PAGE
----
We are delighted that Rosemary Stanton, one of Australia’s best- known and respected nutritionists, has agreed to be an Ambassador for Adult Learning Australia.
Why did you decide to take on the role of Ambassador for Adult Learning Australia? What do you hope to be able to contribute?
I am passionate about learning. Basically I think the day you don’t learn something is a sad day indeed. I do realise that learning takes a bit of an effort, but, just drifting through a day with no effort doesn’t appeal to me. My own learning involves my topic of nutrition and health,but I’m also keen on cryptic crosswords and scrabble. The dictionary is rarely out of reach. I’m also keen on learning about birds, plants and gardening as well as the daily learning that comes from observing grandchildren.
You really had to stand up for yourself when it came to going to university. Where did this enthusiasm for learning come from?
I was brought up in a religious sect that forbad girls going to University. Their rationale was that too much education might put a woman in a position of authority over a man. That didn’t fit with their ideas of ‘headship’. Such a restriction was a powerful stimulus to me not to accept such archaic ideas and I vowed to continue my education.
Nutrition was certainly not my first choice (medicine was) but the enlightened man in charge of Health Education in the Department of Health created a special cadetship for me to go to university and receive a living allowance while I was there. He needed nutritionists and so that what was on offer. I took it and decided to throw myself into it.
You’re passionate about changing Australia’s poor eating habits through education. In your view what role can adult learning play in changing Australia’s eating habits and creating healthier communities?
There are three aspects to my passion for food: food choices that promote health; teaching people about the food (what I call ‘food literacy’), which includes how it grows; what happens to it; how it tastes and exploring foods that are new to us and help bring people from different cultures together and the problems of maintaining a sustainable food system.
Every one of these aspects of food and nutrition requires lots of learning. The health aspects are important to keep us going; the ‘food literacy’ aspects bring great pleasure for foodand respect for those from whom we can learn; and there is a steep learning curve associated with a sustainable food supply. Older people may have a lot to offer the debate on sustainability because they lived through a time when food was valued and not wasted.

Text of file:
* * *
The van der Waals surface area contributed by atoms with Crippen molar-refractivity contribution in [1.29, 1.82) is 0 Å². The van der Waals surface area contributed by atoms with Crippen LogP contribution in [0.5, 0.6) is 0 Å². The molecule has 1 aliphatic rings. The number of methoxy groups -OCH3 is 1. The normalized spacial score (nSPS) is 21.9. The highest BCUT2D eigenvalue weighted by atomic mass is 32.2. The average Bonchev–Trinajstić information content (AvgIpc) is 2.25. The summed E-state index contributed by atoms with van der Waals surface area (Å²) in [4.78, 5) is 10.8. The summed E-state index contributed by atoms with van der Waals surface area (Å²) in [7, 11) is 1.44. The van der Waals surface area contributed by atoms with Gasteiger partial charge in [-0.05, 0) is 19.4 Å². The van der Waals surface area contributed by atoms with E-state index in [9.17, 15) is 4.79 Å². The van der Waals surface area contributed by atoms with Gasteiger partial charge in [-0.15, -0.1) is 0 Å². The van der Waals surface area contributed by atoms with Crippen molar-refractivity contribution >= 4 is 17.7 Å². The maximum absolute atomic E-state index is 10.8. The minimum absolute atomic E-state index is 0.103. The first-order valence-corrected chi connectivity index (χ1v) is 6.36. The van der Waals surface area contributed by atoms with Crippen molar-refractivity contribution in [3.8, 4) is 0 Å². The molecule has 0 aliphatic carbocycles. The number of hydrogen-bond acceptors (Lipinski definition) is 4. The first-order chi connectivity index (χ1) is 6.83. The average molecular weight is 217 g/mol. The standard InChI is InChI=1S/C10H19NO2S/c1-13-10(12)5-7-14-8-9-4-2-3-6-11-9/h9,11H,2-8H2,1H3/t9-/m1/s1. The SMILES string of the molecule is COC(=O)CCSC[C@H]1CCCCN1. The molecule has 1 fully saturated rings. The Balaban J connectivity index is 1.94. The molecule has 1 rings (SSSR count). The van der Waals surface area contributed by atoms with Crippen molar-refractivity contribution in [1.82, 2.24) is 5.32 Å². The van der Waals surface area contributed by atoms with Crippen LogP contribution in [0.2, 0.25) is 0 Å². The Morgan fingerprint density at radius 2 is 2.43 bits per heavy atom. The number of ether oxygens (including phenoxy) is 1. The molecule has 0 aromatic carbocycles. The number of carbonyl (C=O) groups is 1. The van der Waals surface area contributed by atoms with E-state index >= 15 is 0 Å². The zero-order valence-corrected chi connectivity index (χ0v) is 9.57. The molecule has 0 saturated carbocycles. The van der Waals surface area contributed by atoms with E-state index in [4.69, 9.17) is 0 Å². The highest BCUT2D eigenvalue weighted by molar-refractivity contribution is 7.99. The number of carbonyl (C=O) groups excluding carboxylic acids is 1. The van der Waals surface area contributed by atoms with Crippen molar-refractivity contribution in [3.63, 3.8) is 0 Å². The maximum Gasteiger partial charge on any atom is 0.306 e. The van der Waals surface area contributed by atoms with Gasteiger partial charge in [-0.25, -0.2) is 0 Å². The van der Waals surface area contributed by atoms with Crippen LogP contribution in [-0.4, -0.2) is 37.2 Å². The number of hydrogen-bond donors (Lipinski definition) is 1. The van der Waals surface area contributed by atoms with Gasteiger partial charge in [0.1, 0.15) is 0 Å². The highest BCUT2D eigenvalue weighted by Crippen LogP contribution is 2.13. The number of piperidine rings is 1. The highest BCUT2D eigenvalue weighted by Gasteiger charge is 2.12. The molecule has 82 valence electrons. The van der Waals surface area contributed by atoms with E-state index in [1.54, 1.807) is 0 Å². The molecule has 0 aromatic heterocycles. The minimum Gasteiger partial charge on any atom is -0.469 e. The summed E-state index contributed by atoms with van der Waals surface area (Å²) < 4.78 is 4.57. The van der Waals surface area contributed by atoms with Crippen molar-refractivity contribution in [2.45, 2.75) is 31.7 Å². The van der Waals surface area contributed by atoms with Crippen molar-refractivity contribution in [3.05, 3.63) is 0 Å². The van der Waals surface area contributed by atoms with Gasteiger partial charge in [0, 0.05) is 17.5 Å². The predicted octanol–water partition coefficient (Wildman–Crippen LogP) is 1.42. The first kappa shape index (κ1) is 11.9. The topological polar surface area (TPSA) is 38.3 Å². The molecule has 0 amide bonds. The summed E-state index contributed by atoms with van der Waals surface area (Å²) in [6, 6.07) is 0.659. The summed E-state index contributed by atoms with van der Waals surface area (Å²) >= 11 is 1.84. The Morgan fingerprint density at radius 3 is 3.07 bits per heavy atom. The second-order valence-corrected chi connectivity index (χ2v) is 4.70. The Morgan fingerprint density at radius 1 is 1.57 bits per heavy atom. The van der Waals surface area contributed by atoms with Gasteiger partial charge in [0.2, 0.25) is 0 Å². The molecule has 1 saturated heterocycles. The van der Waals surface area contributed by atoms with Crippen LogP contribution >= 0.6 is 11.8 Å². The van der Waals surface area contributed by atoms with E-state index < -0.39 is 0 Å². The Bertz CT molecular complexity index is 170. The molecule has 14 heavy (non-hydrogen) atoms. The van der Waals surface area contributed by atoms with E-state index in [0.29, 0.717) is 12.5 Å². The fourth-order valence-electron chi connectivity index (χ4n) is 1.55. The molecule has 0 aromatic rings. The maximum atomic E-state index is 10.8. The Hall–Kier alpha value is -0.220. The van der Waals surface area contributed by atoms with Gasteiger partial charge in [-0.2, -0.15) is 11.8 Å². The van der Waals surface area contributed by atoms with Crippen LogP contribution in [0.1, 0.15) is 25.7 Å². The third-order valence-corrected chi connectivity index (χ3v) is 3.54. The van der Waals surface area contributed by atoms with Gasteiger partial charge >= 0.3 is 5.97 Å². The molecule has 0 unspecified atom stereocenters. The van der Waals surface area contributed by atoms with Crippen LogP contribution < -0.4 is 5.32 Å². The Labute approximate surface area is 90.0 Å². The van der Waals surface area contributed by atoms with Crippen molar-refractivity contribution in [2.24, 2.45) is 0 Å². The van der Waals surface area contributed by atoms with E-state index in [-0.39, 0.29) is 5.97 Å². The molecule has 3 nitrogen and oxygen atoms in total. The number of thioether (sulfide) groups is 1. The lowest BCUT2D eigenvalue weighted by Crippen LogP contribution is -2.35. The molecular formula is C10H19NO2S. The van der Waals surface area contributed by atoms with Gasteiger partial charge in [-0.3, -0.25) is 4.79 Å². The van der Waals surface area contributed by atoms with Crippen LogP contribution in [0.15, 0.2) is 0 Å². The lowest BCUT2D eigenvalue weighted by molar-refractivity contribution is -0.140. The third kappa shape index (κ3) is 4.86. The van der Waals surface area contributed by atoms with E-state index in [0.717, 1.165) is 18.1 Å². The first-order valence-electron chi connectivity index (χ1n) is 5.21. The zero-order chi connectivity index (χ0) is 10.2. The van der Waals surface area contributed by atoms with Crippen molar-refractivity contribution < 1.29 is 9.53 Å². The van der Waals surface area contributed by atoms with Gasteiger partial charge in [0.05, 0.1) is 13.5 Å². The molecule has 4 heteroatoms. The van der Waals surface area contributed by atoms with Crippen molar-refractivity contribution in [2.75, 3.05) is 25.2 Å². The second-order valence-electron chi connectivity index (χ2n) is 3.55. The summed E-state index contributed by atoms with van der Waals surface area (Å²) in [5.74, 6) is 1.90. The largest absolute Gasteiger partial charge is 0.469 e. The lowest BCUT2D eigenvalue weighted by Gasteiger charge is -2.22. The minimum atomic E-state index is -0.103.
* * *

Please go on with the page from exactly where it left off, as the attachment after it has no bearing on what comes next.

In your experience what are the most effective and engaging ways to teach adults about good nutrition and healthy eating? How can we model better eating practices for children?
I am a firm believer that gardening is an excellent teacher about many aspects of life. It teaches us planning and patience (no instant gratification from planting a seed, but great expectation as the plant grows and becomes productive). Children who attend schools with a kitchen garden program have better eating habits; more skills in the kitchen (which assists when both parents work outside the home) and the garden is often a refuge from bullying and other life stresses. Once we grow fruit and vegetables (either in a home or community garden), we also get back in touch with food, seasonality and the wonderful flavours of freshly harvested products.
How do you continue to learn in your own life?
Although I do little paid work, I rarely have a day without an interview with a journalist. They seem to value my attention to keeping up with the latest information and with my freedom from conflict of interest. With no employer to keep happy, I am free to give my opinion. As I want that opinion to be valued, I continue to read widely and am involved in a consulting role (unpaid, but interesting) with several universities and government bodies.
I can’t imagine a day when I won’t want to learn more and there will always be so much more to learn than I can ever conquer. It means life will never be dull!
Rosemary Stanton has been awarded an Order of Australia for her services to community health through education in nutrition and dietetics.
She has a Biochemistry and Pharmaceutical Chemistry degree, post-graduate qualifications in Nutrition and Dietetics, a Graduate Diploma in Administration and a PhD for her work in public health.
Rosemary is a prolific author. She has written over 30 books covering nutrition for adults and children, obesity, and women’s health issues.